Gone are the days when sheer volume—feet on the street—was enough to ensure the success of a launch. As we have discussed in previous columns, the prescriber is no longer the sole decision maker through which brands are ultimately dispensed. Understanding the local influences on prescription purchase behaviors and how to use them to identify true opportunity is more crucial than ever.

The Symphony team recently examined the large primary care market to determine the best use of promotional resources at launch. In this analysis, we studied a myriad of data sources to understand prescribing practices, payer and IDN influence and access barriers, as well as opportunities (Figure 1).


Key Attributes Allowed for Optimal Resourcing

While volume and prescribing potential remain important when it comes to sizing and allocating promotional resources, a myriad other factors affect the success of one brand over another.

  • Payer access favorability
  • Patient price sensitivity
  • Influx of new patients
    • Newly diagnosed
    • Newly treated
  • Patient ability to pay
  • Presence and influence of IDNs, ACOs or other Health Systems
  • Prevalence of larger group practices

The variations in different geographic markets are endless and the resulting mix of influencers and influences will help to shape a brand’s success unless specific strategies are deployed to exploit opportunities or mitigate threats.


Examining the prescribing patterns and influencers on dispensed prescriptions allowed the team to identify a subset of territories with the most potential and to resource them accordingly with sales reps. The analysis also uncovered a subset of territories that required clearly defined contracting strategies and additional support from account managers. Another set of territories had a heavy IDN and hospital system presence, which exerted strong influence on prescribing. Identifying these territories allowed the brand to allocate IDN account managers where they were needed most (Figure 2).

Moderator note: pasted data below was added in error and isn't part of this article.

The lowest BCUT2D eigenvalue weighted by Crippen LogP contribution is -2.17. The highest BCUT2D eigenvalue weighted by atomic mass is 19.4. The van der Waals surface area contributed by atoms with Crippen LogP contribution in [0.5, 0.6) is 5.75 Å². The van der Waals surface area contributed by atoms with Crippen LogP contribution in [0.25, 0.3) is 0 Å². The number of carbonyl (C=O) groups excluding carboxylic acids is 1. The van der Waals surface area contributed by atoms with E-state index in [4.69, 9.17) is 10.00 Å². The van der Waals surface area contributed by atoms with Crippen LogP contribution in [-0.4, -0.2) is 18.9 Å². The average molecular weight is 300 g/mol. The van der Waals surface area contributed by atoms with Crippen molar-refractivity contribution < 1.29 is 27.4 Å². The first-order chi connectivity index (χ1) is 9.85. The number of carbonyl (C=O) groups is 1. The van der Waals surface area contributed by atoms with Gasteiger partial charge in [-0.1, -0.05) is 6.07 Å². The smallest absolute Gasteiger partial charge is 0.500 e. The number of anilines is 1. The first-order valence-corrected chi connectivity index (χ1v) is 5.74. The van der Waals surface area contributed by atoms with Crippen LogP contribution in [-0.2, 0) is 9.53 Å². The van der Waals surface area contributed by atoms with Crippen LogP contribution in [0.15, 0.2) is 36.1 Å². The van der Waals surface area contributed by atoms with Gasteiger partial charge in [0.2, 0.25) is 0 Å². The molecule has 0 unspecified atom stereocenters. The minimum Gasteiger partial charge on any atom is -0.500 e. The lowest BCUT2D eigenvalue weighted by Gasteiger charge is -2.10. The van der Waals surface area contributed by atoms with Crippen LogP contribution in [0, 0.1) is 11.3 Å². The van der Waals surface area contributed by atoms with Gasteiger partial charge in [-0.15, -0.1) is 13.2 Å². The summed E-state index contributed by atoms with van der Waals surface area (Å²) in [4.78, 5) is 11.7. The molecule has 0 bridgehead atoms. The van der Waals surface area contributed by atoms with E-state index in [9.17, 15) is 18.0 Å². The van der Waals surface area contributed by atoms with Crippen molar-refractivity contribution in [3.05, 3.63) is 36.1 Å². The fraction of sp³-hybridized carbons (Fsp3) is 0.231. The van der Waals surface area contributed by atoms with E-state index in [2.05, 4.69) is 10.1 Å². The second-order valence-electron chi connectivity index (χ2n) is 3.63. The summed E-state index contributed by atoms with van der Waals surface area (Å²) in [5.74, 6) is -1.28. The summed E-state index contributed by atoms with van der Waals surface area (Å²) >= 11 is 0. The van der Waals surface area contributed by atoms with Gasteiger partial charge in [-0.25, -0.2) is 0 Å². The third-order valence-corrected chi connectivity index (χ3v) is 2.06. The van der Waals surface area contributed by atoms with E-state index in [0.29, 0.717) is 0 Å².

Through our research, other insights emerged such as:

  • Territories with a higher than average number of high scrip writers, suggesting the need for additional sales support.
  • Territories with an unusually high number of “in play” patients in the therapeutic category, suggesting representation of key targets for patient education efforts or direct-to-consumer efforts.
  • A sizeable number of territories with a higher than average number of large group practices, which may be best served by “portfolio representatives.”
  • A number of territories with overall low volume, suggesting a non-personal promotion strategy.


What this and other similar analyses confirmed is that one size does not fit all. The ability to take a holistic view of your market, understand the influences of the various stakeholders and the inter-relationships is critical. Bringing the many diverse inputs together in a meaningful way allows the brand manager to prioritize limited resources in order to maximize promotional effectiveness (Figure 3). Whether you are faced with a launch or trying to navigate the ever-changing healthcare landscape to ensure brand success, zeroing in on the influences that can help you—or hurt you—is critical to managing ongoing success.

  • Paula Fullman

    Paula Fullman is a Practice Lead with Source Healthcare Analytics, part of Symphony Health Solutions, where she is focused on patient, payer and provider analytics.


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